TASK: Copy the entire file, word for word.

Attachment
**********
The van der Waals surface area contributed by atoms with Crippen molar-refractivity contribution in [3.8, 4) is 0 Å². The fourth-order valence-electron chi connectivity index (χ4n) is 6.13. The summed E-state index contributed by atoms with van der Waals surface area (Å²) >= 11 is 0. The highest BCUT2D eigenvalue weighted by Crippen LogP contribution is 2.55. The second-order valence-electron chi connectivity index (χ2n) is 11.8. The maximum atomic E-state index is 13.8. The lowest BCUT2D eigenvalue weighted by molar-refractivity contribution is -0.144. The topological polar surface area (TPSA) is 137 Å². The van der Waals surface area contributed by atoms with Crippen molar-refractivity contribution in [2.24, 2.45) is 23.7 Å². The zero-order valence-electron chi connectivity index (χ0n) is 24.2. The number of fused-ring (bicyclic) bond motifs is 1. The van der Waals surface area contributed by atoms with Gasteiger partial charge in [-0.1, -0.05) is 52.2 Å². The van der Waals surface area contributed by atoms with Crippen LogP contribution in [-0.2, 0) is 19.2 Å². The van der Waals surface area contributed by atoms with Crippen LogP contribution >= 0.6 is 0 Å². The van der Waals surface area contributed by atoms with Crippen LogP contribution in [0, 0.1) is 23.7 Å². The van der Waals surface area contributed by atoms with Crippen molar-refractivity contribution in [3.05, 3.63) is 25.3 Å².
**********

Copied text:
The van der Waals surface area contributed by atoms with Crippen molar-refractivity contribution in [3.8, 4) is 0 Å². The fourth-order valence-electron chi connectivity index (χ4n) is 6.13. The summed E-state index contributed by atoms with van der Waals surface area (Å²) >= 11 is 0. The highest BCUT2D eigenvalue weighted by Crippen LogP contribution is 2.55. The second-order valence-electron chi connectivity index (χ2n) is 11.8. The maximum atomic E-state index is 13.8. The lowest BCUT2D eigenvalue weighted by molar-refractivity contribution is -0.144. The topological polar surface area (TPSA) is 137 Å². The van der Waals surface area contributed by atoms with Crippen molar-refractivity contribution in [2.24, 2.45) is 23.7 Å². The zero-order valence-electron chi connectivity index (χ0n) is 24.2. The number of fused-ring (bicyclic) bond motifs is 1. The van der Waals surface area contributed by atoms with Gasteiger partial charge in [-0.1, -0.05) is 52.2 Å². The van der Waals surface area contributed by atoms with Crippen LogP contribution in [-0.2, 0) is 19.2 Å². The van der Waals surface area contributed by atoms with Crippen LogP contribution >= 0.6 is 0 Å². The van der Waals surface area contributed by atoms with Crippen LogP contribution in [0, 0.1) is 23.7 Å². The van der Waals surface area contributed by atoms with Crippen molar-refractivity contribution in [3.05, 3.63) is 25.3 Å².